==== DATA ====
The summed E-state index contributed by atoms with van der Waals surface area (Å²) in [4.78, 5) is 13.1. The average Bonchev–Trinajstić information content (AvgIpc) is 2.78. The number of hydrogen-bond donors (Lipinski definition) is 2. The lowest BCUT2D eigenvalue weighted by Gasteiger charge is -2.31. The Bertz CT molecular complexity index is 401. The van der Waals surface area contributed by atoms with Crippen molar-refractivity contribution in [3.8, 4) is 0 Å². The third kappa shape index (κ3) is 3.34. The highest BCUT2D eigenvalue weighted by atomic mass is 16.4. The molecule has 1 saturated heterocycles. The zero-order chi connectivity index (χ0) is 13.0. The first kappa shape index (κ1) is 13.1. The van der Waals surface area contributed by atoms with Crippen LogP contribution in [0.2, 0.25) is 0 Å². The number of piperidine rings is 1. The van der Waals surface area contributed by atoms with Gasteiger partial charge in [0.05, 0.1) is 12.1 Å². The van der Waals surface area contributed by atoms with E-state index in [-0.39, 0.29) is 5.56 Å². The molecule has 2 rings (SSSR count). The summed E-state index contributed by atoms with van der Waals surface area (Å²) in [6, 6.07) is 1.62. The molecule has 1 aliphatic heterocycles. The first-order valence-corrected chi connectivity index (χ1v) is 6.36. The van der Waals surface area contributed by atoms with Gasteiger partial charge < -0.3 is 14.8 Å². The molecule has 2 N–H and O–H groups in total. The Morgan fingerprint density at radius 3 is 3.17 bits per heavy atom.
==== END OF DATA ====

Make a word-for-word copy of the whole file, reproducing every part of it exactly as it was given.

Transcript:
The summed E-state index contributed by atoms with van der Waals surface area (Å²) in [4.78, 5) is 13.1. The average Bonchev–Trinajstić information content (AvgIpc) is 2.78. The number of hydrogen-bond donors (Lipinski definition) is 2. The lowest BCUT2D eigenvalue weighted by Gasteiger charge is -2.31. The Bertz CT molecular complexity index is 401. The van der Waals surface area contributed by atoms with Crippen molar-refractivity contribution in [3.8, 4) is 0 Å². The third kappa shape index (κ3) is 3.34. The highest BCUT2D eigenvalue weighted by atomic mass is 16.4. The molecule has 1 saturated heterocycles. The zero-order chi connectivity index (χ0) is 13.0. The first kappa shape index (κ1) is 13.1. The van der Waals surface area contributed by atoms with Crippen LogP contribution in [0.2, 0.25) is 0 Å². The number of piperidine rings is 1. The van der Waals surface area contributed by atoms with Gasteiger partial charge in [0.05, 0.1) is 12.1 Å². The van der Waals surface area contributed by atoms with E-state index in [-0.39, 0.29) is 5.56 Å². The molecule has 2 rings (SSSR count). The summed E-state index contributed by atoms with van der Waals surface area (Å²) in [6, 6.07) is 1.62. The molecule has 1 aliphatic heterocycles. The first-order valence-corrected chi connectivity index (χ1v) is 6.36. The van der Waals surface area contributed by atoms with Gasteiger partial charge < -0.3 is 14.8 Å². The molecule has 2 N–H and O–H groups in total. The Morgan fingerprint density at radius 3 is 3.17 bits per heavy atom.